Small businesses in the era of uncertainty: Surviving the effect of COVID-19


The year 2020 started with a lot of expectations for most businesses. Plans were put in place, goals or targets were set, budgets were prepared, reviewed and agreed upon by management. Infact, most businesses had plans on how they wanted to penetrate their respective industry and win new customers in order to meet their revenue or sales target.  There must have been a general believe that this would be the best year for our businesses.

However, with the event of the past three months, most businesses have been forced to re-strategise. There is no doubt that the Pandemic (COVID-19) has affected and is still affecting most small businesses around the world.

In Nigeria, the situation is even more compounded by the increasing inflation rate and the exchange rate volatility. All these put together is having a negative effect on most small businesses. The question most business owners are asking is how to survive this period especially as revenue is not very certain and liquidity is drying up.

As a business owner, some decisions need to be taken some of which might be very difficult but in the same vein, you have to think about what the business needs to do to survive. Here are a few steps that can be taken in order to survive this period.

Cashflow planning: Cash is very important in any business this is because you need cash to do or remain in business. It is therefore important to plan your cashflow as a business. Planning your cashflow will entail that you establish your current cash position (i.e. where you are presently in terms of liquidity) and also doing a cashflow forecast. In doing the cashflow forecast, have different scenarios (You can have a best case, good case and a worst-case scenario) but in your forecast, you have to be as realistic as possible. In planning your cashflow as a business, you can decide to allocate a certain percentage of your margin (i.e. Gross profit) to take care of your operating expense. You should also review your cashflow on a weekly basis. Always compare your planned cashflow with the actual.

Cutting: This is the time to cut down on some unnecessary expenses as a business. Do an analysis of your monthly expense before the pandemic and look at areas where you can reduce cost. One thing that this Pandemic has taught us is that we don’t need to always meet physically before we are able to carry out our work and also transact business. In this vein, the business can take a decision that Staff should work from home on a certain day of the week. With this, the business reduces the cost spent on Fuel/diesel or Electricity. Also, with the volatility of exchange rates, it will be better to source for local suppliers for your business.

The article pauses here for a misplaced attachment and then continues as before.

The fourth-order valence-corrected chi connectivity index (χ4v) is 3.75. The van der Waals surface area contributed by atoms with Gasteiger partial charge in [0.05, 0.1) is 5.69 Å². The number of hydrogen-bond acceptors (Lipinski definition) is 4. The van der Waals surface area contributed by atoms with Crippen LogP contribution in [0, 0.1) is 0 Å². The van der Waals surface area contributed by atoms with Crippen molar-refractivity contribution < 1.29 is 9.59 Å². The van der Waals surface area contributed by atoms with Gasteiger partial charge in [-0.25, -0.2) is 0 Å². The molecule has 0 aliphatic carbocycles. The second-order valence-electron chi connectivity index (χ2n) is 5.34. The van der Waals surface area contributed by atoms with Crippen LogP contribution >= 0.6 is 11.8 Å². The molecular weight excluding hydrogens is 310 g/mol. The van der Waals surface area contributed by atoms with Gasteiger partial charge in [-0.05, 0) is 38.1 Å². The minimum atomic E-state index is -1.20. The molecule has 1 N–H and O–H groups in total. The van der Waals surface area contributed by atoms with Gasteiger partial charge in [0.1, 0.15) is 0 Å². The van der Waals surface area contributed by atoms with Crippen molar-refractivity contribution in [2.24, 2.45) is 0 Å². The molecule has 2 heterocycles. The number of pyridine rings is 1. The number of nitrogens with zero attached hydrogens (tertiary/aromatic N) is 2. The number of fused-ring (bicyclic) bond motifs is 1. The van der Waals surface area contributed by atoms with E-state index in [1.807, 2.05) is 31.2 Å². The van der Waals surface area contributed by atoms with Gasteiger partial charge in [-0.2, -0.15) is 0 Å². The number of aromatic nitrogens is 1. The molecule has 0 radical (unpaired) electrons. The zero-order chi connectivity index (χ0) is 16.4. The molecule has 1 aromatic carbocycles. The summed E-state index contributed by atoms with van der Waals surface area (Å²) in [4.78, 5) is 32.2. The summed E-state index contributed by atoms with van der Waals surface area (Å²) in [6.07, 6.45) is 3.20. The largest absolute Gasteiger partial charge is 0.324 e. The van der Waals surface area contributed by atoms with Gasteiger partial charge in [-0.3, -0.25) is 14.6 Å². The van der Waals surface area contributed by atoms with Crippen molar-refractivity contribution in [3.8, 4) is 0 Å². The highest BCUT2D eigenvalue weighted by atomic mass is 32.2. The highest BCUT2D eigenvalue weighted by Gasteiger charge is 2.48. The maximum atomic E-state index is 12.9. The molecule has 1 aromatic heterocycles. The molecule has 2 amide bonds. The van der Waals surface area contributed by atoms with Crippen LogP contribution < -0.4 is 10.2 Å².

Reduce payroll cost: This is one area most businesses tend to look at when faced with a downtime. The decision to reduce payroll cost may be very difficult to make by many business owners as this will surely affect some employees negatively as it will involve laying off of some staff and also cutting the Salaries of others or those left. The business can also take decisions around telling Staff to go on compulsory leave without pay instead of outrightly laying off its Staff. Whichever strategy the business chooses to apply regarding payroll cost, it should be one that is best for the business given the current situation.

Investment decisions: During this period, it might be very difficult to think about investing. However, if the business plans its cash flow properly, there can still be provision for some investment and take advantage of the interest rate or return on investment instead of having idle cash. Before considering any investment opportunities, it is better to look at the return on investment, the issuer and time frame. The business owner might want to consider short term investment for now and continue to roll over the investment.

In conclusion, with the new norm that the world is now faced with, it is very important for business owners to prioritise business survival strategy. There is a need to go back to the drawing board and review all plans and targets so as to conform with current economic and social realities. Now that most activities are done virtually, it is time to create an increased online presence of your business to reach your customers.

Wunmi Temiye

Temiye is the finance lead at Riquesa Limited

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